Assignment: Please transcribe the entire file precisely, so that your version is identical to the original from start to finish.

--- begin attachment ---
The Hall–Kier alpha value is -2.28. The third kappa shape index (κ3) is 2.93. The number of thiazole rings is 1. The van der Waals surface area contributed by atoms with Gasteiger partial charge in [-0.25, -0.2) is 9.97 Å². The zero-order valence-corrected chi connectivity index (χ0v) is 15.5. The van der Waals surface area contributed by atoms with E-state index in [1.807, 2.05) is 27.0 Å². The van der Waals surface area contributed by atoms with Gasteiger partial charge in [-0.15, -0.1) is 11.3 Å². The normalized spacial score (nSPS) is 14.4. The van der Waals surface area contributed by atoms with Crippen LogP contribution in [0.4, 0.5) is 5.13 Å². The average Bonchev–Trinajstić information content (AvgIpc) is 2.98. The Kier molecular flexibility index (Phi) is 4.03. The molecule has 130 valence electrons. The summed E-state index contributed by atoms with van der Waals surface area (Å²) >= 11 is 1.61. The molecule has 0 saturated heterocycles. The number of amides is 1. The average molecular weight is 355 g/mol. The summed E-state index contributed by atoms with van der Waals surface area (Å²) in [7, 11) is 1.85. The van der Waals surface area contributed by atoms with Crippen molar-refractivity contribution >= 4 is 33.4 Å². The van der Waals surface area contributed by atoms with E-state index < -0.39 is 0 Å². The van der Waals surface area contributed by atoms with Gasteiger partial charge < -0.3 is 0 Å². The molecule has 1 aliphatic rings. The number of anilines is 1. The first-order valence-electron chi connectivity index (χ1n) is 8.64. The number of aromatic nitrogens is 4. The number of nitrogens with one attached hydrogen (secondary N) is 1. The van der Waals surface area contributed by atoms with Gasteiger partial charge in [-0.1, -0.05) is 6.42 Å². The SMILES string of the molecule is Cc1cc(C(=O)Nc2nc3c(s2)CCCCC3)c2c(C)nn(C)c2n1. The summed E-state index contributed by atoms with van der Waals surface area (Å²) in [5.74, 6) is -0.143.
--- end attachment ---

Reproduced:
The Hall–Kier alpha value is -2.28. The third kappa shape index (κ3) is 2.93. The number of thiazole rings is 1. The van der Waals surface area contributed by atoms with Gasteiger partial charge in [-0.25, -0.2) is 9.97 Å². The zero-order valence-corrected chi connectivity index (χ0v) is 15.5. The van der Waals surface area contributed by atoms with E-state index in [1.807, 2.05) is 27.0 Å². The van der Waals surface area contributed by atoms with Gasteiger partial charge in [-0.15, -0.1) is 11.3 Å². The normalized spacial score (nSPS) is 14.4. The van der Waals surface area contributed by atoms with Crippen LogP contribution in [0.4, 0.5) is 5.13 Å². The average Bonchev–Trinajstić information content (AvgIpc) is 2.98. The Kier molecular flexibility index (Phi) is 4.03. The molecule has 130 valence electrons. The summed E-state index contributed by atoms with van der Waals surface area (Å²) >= 11 is 1.61. The molecule has 0 saturated heterocycles. The number of amides is 1. The average molecular weight is 355 g/mol. The summed E-state index contributed by atoms with van der Waals surface area (Å²) in [7, 11) is 1.85. The van der Waals surface area contributed by atoms with Crippen molar-refractivity contribution >= 4 is 33.4 Å². The van der Waals surface area contributed by atoms with E-state index < -0.39 is 0 Å². The van der Waals surface area contributed by atoms with Gasteiger partial charge < -0.3 is 0 Å². The molecule has 1 aliphatic rings. The number of anilines is 1. The first-order valence-electron chi connectivity index (χ1n) is 8.64. The number of aromatic nitrogens is 4. The number of nitrogens with one attached hydrogen (secondary N) is 1. The van der Waals surface area contributed by atoms with Gasteiger partial charge in [-0.1, -0.05) is 6.42 Å². The SMILES string of the molecule is Cc1cc(C(=O)Nc2nc3c(s2)CCCCC3)c2c(C)nn(C)c2n1. The summed E-state index contributed by atoms with van der Waals surface area (Å²) in [5.74, 6) is -0.143.